Freedom from religion

The current generation of young people are embracing secularism.
September 05, 2012

The United States has created a reputation for being a Christian nation. We’ve grown up chanting, “One nation, under God” in the Pledge of Allegiance, while the insignia “In God We Trust” is flashed every time someone takes out a dollar bill. Although we are a constitutionally secular state, religion has etched its way into the backbone of America’s political belief system, serving as a basis for political decision making.

Amid America’s youth culture, however, a paradigm shift has taken place.
Nontheistic ideas have become less taboo and even attractive to many young adults today.

A survey conducted by the Pew Research Center has shown the substantial increase of doubt in the existence of God among adults under 30. Since 2007, the number of young adults in America who disagreed with the statement, “I never doubt the existence of God” has doubled in percentage from 15 percent to 30 percent. A similar survey revealed that more than a fourth of America’s youngest generation doesn’t associate with any particular religion.

As the generation of Millennials in America, we’ve become spurs of secular thinking in contemporary America.

The rise of secularism among the Millennial generation, as it stands right now, is a significant silver lining in the somewhat cloudy predicament of our political situation. This could be a step to a more legitimate constitutional belief system; one that does what our current one cannot — separate religion from politics.

Secular thought has been embraced in much of the developed world, including Canada, South Korea and throughout Western Europe. While irreligious in nature, secularism doesn’t seek to disprove or attack religious belief. Instead, it notes religion as inconsequential in political, educational and social action.

The decline of religious identification in America is distinctly characteristic to our generation. Because of this, there is a major gap between the belief system of older generations — namely Baby Boomers — and our own.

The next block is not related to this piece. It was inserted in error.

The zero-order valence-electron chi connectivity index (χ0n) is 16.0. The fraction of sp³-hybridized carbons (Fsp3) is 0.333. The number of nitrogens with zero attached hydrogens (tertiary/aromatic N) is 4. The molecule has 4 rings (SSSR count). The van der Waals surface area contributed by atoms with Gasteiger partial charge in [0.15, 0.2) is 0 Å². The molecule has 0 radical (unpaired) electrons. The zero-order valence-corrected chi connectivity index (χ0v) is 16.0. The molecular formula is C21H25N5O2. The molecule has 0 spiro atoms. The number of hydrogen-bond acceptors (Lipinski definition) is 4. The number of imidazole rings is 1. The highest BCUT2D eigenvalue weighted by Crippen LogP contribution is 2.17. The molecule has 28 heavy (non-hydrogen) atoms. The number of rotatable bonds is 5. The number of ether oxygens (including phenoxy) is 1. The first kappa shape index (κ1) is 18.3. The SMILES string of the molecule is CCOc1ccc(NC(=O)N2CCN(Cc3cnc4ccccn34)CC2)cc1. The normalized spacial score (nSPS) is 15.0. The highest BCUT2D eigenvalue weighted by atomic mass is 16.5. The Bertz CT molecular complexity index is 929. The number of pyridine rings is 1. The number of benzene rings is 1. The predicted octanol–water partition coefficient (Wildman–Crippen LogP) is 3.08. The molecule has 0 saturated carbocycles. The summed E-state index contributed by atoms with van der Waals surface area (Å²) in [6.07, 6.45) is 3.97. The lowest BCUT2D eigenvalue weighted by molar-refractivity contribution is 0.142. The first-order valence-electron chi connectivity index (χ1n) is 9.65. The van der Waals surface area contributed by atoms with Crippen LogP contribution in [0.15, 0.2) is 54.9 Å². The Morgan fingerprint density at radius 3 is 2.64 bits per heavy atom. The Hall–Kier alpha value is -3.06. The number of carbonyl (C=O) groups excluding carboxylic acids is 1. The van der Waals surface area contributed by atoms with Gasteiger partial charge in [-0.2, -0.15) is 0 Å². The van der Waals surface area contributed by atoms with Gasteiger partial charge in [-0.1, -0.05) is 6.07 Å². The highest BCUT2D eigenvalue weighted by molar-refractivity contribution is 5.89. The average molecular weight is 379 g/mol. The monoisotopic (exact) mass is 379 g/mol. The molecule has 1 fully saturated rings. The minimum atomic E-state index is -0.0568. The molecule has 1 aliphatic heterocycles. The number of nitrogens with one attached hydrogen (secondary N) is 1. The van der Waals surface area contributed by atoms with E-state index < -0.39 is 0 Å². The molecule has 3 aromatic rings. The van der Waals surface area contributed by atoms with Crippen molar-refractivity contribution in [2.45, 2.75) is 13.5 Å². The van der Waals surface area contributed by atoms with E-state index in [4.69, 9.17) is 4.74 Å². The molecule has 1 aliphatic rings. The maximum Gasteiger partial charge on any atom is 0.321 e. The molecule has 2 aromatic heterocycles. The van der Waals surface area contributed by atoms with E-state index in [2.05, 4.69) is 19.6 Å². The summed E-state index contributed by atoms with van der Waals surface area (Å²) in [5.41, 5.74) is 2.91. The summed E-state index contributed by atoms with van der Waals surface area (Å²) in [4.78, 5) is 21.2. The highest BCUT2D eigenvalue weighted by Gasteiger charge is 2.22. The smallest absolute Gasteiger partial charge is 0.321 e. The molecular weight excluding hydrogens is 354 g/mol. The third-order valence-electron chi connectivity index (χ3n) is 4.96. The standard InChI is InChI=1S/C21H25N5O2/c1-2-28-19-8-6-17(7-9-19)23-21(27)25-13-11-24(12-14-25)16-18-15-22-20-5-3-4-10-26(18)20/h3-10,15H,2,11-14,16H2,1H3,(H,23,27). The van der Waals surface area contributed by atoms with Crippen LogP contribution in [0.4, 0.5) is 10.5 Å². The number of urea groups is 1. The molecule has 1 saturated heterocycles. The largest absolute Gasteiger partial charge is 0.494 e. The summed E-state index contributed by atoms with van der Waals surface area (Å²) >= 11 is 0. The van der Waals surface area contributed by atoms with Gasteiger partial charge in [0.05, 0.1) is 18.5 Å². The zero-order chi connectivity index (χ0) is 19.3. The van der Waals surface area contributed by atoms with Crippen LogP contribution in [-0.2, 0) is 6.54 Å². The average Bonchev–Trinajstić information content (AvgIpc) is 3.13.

What led us down the proverbial path of godlessness? A short answer may simply be an increase in general knowledge. Lack of faith is more prominent in those who are college-educated than among those who have only completed high school. We are also native to the technological era; we have had the opportunity to directly access a vast amount of information and opinion through any medium of media. Moreover, the Internet has been used as a place for people to openly question and discuss the existence of a god through an outlet where they won’t face any type of real persecution.

Communities for atheists have been formed in response to the flouted institution of secularism, and this seems to be a natural reaction. What makes religion so pervasive in politics is the factor of community. Wherever a Catholic goes, they will be able to find a school, church or other place where Catholics gather. That shared sense of unity in religion has been applied to the nonbelievers as well.

Theocracy has no place in government — and it never did. Separation of church and state is as old as the Constitution itself. Theocratic patriotism became prominent in the 1950s when the coined term “In God We Trust” was added to our currency.

We are steering America in the direction of liberal democracy, where secularism is necessary in order to govern. Religious heritage and history are still incredibly important and should not be discounted as influences for our generation. However, we should strive to celebrate political, cultural and religious diversity. Secular philosophy is integral in developing a further understanding of these differences, particularly in the realm of politics.

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